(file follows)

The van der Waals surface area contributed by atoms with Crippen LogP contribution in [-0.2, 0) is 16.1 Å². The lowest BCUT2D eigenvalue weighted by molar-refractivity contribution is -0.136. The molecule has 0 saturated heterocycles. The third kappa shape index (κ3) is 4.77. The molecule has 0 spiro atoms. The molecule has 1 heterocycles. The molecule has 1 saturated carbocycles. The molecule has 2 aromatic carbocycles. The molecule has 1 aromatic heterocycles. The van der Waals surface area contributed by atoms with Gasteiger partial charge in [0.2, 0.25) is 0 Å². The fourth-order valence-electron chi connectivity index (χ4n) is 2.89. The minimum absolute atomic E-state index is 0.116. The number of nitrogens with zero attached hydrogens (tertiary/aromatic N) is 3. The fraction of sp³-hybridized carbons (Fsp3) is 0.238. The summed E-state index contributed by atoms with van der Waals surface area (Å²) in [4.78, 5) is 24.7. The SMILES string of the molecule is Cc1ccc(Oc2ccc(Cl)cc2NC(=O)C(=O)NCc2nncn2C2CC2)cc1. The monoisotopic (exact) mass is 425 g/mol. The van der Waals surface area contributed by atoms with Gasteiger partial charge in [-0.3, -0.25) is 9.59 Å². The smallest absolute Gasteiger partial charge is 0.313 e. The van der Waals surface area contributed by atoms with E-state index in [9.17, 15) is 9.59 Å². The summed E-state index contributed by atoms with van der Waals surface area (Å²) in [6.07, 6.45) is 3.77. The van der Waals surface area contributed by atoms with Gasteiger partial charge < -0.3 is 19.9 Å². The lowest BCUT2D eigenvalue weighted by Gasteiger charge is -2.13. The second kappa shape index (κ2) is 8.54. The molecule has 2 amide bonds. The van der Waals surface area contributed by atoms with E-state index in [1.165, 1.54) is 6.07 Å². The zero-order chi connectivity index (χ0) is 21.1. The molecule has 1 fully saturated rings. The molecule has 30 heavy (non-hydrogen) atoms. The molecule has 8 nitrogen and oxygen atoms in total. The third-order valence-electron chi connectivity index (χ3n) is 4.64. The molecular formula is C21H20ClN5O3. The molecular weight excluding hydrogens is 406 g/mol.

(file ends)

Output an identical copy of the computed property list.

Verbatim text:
The van der Waals surface area contributed by atoms with Crippen LogP contribution in [-0.2, 0) is 16.1 Å². The lowest BCUT2D eigenvalue weighted by molar-refractivity contribution is -0.136. The molecule has 0 saturated heterocycles. The third kappa shape index (κ3) is 4.77. The molecule has 0 spiro atoms. The molecule has 1 heterocycles. The molecule has 1 saturated carbocycles. The molecule has 2 aromatic carbocycles. The molecule has 1 aromatic heterocycles. The van der Waals surface area contributed by atoms with Gasteiger partial charge in [0.2, 0.25) is 0 Å². The fourth-order valence-electron chi connectivity index (χ4n) is 2.89. The minimum absolute atomic E-state index is 0.116. The number of nitrogens with zero attached hydrogens (tertiary/aromatic N) is 3. The fraction of sp³-hybridized carbons (Fsp3) is 0.238. The summed E-state index contributed by atoms with van der Waals surface area (Å²) in [4.78, 5) is 24.7. The SMILES string of the molecule is Cc1ccc(Oc2ccc(Cl)cc2NC(=O)C(=O)NCc2nncn2C2CC2)cc1. The monoisotopic (exact) mass is 425 g/mol. The van der Waals surface area contributed by atoms with Gasteiger partial charge in [-0.3, -0.25) is 9.59 Å². The smallest absolute Gasteiger partial charge is 0.313 e. The van der Waals surface area contributed by atoms with E-state index in [9.17, 15) is 9.59 Å². The summed E-state index contributed by atoms with van der Waals surface area (Å²) in [6.07, 6.45) is 3.77. The van der Waals surface area contributed by atoms with Gasteiger partial charge < -0.3 is 19.9 Å². The lowest BCUT2D eigenvalue weighted by Gasteiger charge is -2.13. The second kappa shape index (κ2) is 8.54. The molecule has 2 amide bonds. The van der Waals surface area contributed by atoms with E-state index in [1.165, 1.54) is 6.07 Å². The zero-order chi connectivity index (χ0) is 21.1. The molecule has 1 fully saturated rings. The molecule has 30 heavy (non-hydrogen) atoms. The molecule has 8 nitrogen and oxygen atoms in total. The third-order valence-electron chi connectivity index (χ3n) is 4.64. The molecular formula is C21H20ClN5O3. The molecular weight excluding hydrogens is 406 g/mol.